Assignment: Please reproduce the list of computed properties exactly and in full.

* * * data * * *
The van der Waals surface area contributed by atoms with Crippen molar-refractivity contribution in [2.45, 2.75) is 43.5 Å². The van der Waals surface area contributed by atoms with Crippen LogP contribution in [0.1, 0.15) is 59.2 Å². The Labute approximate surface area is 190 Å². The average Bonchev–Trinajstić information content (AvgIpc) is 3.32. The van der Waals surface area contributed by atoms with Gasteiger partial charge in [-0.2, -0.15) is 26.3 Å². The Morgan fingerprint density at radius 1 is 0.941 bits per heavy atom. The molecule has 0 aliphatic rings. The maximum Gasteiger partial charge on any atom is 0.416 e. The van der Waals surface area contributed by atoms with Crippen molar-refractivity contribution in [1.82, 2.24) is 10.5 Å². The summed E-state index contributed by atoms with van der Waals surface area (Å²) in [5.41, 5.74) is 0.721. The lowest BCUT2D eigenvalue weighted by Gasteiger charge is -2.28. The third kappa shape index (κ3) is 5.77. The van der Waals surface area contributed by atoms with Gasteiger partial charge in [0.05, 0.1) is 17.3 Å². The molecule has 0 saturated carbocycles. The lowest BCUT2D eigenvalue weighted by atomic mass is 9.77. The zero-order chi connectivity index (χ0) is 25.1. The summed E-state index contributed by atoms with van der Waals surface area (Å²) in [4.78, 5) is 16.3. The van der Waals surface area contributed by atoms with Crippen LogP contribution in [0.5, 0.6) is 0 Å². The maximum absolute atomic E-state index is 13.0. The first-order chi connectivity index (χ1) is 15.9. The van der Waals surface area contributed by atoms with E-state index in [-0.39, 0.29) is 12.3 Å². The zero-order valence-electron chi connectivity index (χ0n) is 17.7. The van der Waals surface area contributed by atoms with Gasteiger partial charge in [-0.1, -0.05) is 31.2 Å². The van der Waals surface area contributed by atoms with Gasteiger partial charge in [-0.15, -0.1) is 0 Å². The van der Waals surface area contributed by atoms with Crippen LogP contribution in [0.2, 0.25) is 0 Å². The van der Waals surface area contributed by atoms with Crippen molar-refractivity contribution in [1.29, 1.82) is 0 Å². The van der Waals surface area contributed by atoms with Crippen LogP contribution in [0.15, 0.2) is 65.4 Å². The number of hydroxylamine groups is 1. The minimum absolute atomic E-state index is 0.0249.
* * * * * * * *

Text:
The van der Waals surface area contributed by atoms with Crippen molar-refractivity contribution in [2.45, 2.75) is 43.5 Å². The van der Waals surface area contributed by atoms with Crippen LogP contribution in [0.1, 0.15) is 59.2 Å². The Labute approximate surface area is 190 Å². The average Bonchev–Trinajstić information content (AvgIpc) is 3.32. The van der Waals surface area contributed by atoms with Gasteiger partial charge in [-0.2, -0.15) is 26.3 Å². The Morgan fingerprint density at radius 1 is 0.941 bits per heavy atom. The molecule has 0 aliphatic rings. The maximum Gasteiger partial charge on any atom is 0.416 e. The van der Waals surface area contributed by atoms with Crippen molar-refractivity contribution in [1.82, 2.24) is 10.5 Å². The summed E-state index contributed by atoms with van der Waals surface area (Å²) in [5.41, 5.74) is 0.721. The lowest BCUT2D eigenvalue weighted by Gasteiger charge is -2.28. The third kappa shape index (κ3) is 5.77. The van der Waals surface area contributed by atoms with Gasteiger partial charge in [0.05, 0.1) is 17.3 Å². The molecule has 0 saturated carbocycles. The lowest BCUT2D eigenvalue weighted by atomic mass is 9.77. The zero-order chi connectivity index (χ0) is 25.1. The summed E-state index contributed by atoms with van der Waals surface area (Å²) in [4.78, 5) is 16.3. The van der Waals surface area contributed by atoms with Crippen LogP contribution in [0.5, 0.6) is 0 Å². The maximum absolute atomic E-state index is 13.0. The first-order chi connectivity index (χ1) is 15.9. The van der Waals surface area contributed by atoms with E-state index in [-0.39, 0.29) is 12.3 Å². The zero-order valence-electron chi connectivity index (χ0n) is 17.7. The van der Waals surface area contributed by atoms with Gasteiger partial charge in [-0.1, -0.05) is 31.2 Å². The van der Waals surface area contributed by atoms with Gasteiger partial charge in [-0.15, -0.1) is 0 Å². The van der Waals surface area contributed by atoms with Crippen LogP contribution in [0.2, 0.25) is 0 Å². The van der Waals surface area contributed by atoms with Crippen molar-refractivity contribution in [1.29, 1.82) is 0 Å². The van der Waals surface area contributed by atoms with Crippen LogP contribution in [0.15, 0.2) is 65.4 Å². The number of hydroxylamine groups is 1. The minimum absolute atomic E-state index is 0.0249.